response.
The respondents were asked about housekeeping storage facilities of the
organization. In responses to this question, 40 percent of the respondents strongly
agree that their organization has a good housekeeping facility while 21 percent of
the respondents are agree about this statement, with a mean of 3.93 which lies in
between Agree and Neutral of the scale and standard deviation 1.2. The respondents
were asked whether the storage facility is well organized or not. About 67 percent
replied that their organizations have a very well organized storage facility, with a
mean of 3.93 whice lies in between agree and neutral of the scale the and standard
deviation 1.2. From the analysis it is noted that 33.33 percent are strongly agree
with the statement that the operations are handled efficiently, whereas 13.33 percent
are strongly disagree with this statement, with a mean of 3.53 which lies in between
Agree and Neutral position and standard deviation 1.51. Although majority of the
respondents (63.34%) are either strongly agree or agree that the current compliance
systems have improved work posture for greater efficiency, 20 percent respondents
have given negative answer to this question. In this case the mean is 3.8 which lies
in between Agree and Neutral position and standard deviation is 1.62.

CONCLUSIONS AND RECOMMENDATIONS
The international textile business is tremendously competitive. In the context of
growing competition among RMG exporting countries and consumer preference for
products that meet internationally recognized standards, it is essential for
Bangladesh’s RMG suppliers to improve compliance in their factories. RMG
authorities in Bangladesh should implement effective policies on housekeeping,
material storage and handling, work station design, fair wage, fair disciplinary
action, and workplace violence. RMG is, however, the most flourishing sector in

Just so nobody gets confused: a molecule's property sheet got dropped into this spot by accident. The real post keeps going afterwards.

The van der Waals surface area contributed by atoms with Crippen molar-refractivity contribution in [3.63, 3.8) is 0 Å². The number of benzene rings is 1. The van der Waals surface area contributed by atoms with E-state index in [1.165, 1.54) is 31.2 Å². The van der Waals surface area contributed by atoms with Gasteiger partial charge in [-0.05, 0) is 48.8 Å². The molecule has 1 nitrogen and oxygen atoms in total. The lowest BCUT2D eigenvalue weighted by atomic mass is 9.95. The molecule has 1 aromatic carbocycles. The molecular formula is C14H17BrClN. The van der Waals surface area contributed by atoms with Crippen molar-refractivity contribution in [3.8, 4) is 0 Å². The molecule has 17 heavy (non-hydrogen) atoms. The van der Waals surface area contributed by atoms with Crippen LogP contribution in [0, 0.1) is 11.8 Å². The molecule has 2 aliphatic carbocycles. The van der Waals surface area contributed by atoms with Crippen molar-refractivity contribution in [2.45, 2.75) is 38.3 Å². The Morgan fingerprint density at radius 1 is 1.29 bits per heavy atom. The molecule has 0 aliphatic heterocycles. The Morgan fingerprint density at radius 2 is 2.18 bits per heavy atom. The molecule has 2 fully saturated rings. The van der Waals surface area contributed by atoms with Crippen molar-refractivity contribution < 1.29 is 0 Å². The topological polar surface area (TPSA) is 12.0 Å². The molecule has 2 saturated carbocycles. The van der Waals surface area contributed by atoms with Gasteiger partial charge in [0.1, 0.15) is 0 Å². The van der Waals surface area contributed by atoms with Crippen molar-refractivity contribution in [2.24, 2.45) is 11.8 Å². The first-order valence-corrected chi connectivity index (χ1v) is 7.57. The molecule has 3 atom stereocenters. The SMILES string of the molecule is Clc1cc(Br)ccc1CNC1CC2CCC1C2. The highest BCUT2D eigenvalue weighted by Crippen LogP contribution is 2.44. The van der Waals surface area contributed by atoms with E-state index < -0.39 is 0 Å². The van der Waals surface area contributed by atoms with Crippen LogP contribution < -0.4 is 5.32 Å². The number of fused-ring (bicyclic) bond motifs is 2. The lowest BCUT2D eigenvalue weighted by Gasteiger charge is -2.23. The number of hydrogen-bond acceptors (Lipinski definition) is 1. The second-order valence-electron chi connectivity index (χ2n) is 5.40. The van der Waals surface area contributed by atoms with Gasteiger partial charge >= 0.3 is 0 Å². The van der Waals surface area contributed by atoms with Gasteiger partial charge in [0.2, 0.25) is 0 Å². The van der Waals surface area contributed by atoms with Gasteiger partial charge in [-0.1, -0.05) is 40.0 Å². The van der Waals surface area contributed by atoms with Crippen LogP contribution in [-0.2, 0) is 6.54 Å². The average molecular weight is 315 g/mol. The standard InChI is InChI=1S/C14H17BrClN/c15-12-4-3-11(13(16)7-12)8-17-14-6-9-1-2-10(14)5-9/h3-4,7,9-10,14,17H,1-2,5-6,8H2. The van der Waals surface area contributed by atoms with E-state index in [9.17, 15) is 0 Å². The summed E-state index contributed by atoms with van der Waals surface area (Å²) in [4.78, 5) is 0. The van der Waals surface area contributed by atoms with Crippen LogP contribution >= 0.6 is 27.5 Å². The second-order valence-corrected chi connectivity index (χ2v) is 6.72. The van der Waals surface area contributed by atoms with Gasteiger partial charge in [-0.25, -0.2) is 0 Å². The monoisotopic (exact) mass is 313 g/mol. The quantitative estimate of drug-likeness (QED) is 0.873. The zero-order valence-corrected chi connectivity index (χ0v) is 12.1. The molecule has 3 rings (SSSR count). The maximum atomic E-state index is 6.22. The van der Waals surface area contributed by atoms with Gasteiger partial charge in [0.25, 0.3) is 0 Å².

Bangladesh and it would be imperative that each and every issue related to
improvement of productivity as well as quality is strictly followed to survive in the
global market. Owners of RMG factories must emphasize on employment
conditions, working conditions and occupational safety and health management to
be more competitive in the international trade of textile and clothing business era.
Moreover, regular practice of compliance codes of conduct can bring higher price of
products, lower labor unrest, less worker turnover rate, highest worker morality,highest productivity and product quality, smooth industrial relation as well as global
image and reputation. So, Bangladesh RMG firms need to deal with above
mentioned compliance issues strictly in order to remain competitive in the global
market.


Recommendations
1. RMG factories should ensure proper production and official layout with
perfect place materials, tools. Organization should tape up unused machine
and keep it away from the manufacturing plant safely.
2. All of the employees related with this potential industry should be
enthusiastic to avoid the conflict of interests. This means that employees
and employers should not place themselves in situation that might face
them to choose between their own interest, business or financial interest and
the interests of readymade garment industries.
3. Workers should be properly seated for waist and foot rest. Workforce is the
heart of anyorganization. RMG factories should guarantee the workforce’s
proper rest for the fix time which can easily be helpful for the productivity
of this industry.
4. Industries should provide chair with backrest. Fatigue will surely arise
during work in a place; to remove such type of tiredness garment factories
should make available place with suitable chair which can ensure backrest
of the workforce in the right time.
5. RMG industries should have adequate leg space to allow easy leg
movement of the workers. That means layout of the manufacturing plant
should be more spacious.
6. To be competitive, industries should comply with international standard
code, such as ISO or imported countries standard code.
7. Factories should have effective fire distinguisher and separate and adequate
space for entrance and exit of the workers. Every displays and control
systems should be clear to all employees and workers.
8. RMG industries should ensure health, safety and standard work
environment for the employees. In this case, organizations should provide
proper ventilation, sufficient light and air. For organizing such facilitiesm
owners should comply at a minimum with legal standards, minimize the use
and discharge of hazardous substances and promote recycling of resources.